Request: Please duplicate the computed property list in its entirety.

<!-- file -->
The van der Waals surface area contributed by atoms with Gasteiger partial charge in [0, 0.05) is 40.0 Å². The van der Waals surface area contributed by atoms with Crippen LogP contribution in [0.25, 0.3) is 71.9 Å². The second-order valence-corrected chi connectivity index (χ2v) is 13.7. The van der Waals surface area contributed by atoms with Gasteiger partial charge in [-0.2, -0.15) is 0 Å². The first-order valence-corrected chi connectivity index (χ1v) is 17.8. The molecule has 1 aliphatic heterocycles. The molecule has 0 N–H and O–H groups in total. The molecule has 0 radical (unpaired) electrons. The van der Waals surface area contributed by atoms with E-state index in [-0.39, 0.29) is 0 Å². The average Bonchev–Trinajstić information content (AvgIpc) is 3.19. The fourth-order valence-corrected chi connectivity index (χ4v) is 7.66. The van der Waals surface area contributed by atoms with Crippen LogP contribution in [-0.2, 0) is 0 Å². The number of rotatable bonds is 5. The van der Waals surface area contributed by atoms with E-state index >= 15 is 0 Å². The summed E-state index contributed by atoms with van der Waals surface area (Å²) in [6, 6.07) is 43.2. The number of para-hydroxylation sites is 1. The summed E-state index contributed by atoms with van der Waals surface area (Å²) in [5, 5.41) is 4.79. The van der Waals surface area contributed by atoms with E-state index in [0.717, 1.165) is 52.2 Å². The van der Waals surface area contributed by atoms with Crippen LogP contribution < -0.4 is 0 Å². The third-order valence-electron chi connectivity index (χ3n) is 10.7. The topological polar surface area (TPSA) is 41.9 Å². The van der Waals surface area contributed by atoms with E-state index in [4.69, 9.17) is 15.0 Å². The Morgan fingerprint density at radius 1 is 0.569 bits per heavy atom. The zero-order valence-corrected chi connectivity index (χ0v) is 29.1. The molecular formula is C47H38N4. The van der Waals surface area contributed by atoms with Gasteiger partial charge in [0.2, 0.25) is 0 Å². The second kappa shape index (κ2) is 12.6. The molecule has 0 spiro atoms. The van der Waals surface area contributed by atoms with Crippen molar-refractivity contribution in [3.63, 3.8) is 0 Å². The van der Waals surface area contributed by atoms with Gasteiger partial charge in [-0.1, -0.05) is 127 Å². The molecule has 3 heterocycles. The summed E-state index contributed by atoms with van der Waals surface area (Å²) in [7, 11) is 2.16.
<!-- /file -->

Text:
The van der Waals surface area contributed by atoms with Gasteiger partial charge in [0, 0.05) is 40.0 Å². The van der Waals surface area contributed by atoms with Crippen LogP contribution in [0.25, 0.3) is 71.9 Å². The second-order valence-corrected chi connectivity index (χ2v) is 13.7. The van der Waals surface area contributed by atoms with Gasteiger partial charge in [-0.2, -0.15) is 0 Å². The first-order valence-corrected chi connectivity index (χ1v) is 17.8. The molecule has 1 aliphatic heterocycles. The molecule has 0 N–H and O–H groups in total. The molecule has 0 radical (unpaired) electrons. The van der Waals surface area contributed by atoms with E-state index in [-0.39, 0.29) is 0 Å². The average Bonchev–Trinajstić information content (AvgIpc) is 3.19. The fourth-order valence-corrected chi connectivity index (χ4v) is 7.66. The van der Waals surface area contributed by atoms with Crippen LogP contribution in [-0.2, 0) is 0 Å². The number of rotatable bonds is 5. The van der Waals surface area contributed by atoms with E-state index >= 15 is 0 Å². The summed E-state index contributed by atoms with van der Waals surface area (Å²) in [6, 6.07) is 43.2. The number of para-hydroxylation sites is 1. The summed E-state index contributed by atoms with van der Waals surface area (Å²) in [5, 5.41) is 4.79. The van der Waals surface area contributed by atoms with E-state index in [0.717, 1.165) is 52.2 Å². The van der Waals surface area contributed by atoms with Crippen LogP contribution < -0.4 is 0 Å². The third-order valence-electron chi connectivity index (χ3n) is 10.7. The topological polar surface area (TPSA) is 41.9 Å². The van der Waals surface area contributed by atoms with E-state index in [4.69, 9.17) is 15.0 Å². The Morgan fingerprint density at radius 1 is 0.569 bits per heavy atom. The zero-order valence-corrected chi connectivity index (χ0v) is 29.1. The molecular formula is C47H38N4. The van der Waals surface area contributed by atoms with Gasteiger partial charge in [0.2, 0.25) is 0 Å². The second kappa shape index (κ2) is 12.6. The molecule has 0 spiro atoms. The van der Waals surface area contributed by atoms with Crippen molar-refractivity contribution in [3.63, 3.8) is 0 Å². The van der Waals surface area contributed by atoms with Gasteiger partial charge in [-0.1, -0.05) is 127 Å². The molecule has 3 heterocycles. The summed E-state index contributed by atoms with van der Waals surface area (Å²) in [7, 11) is 2.16.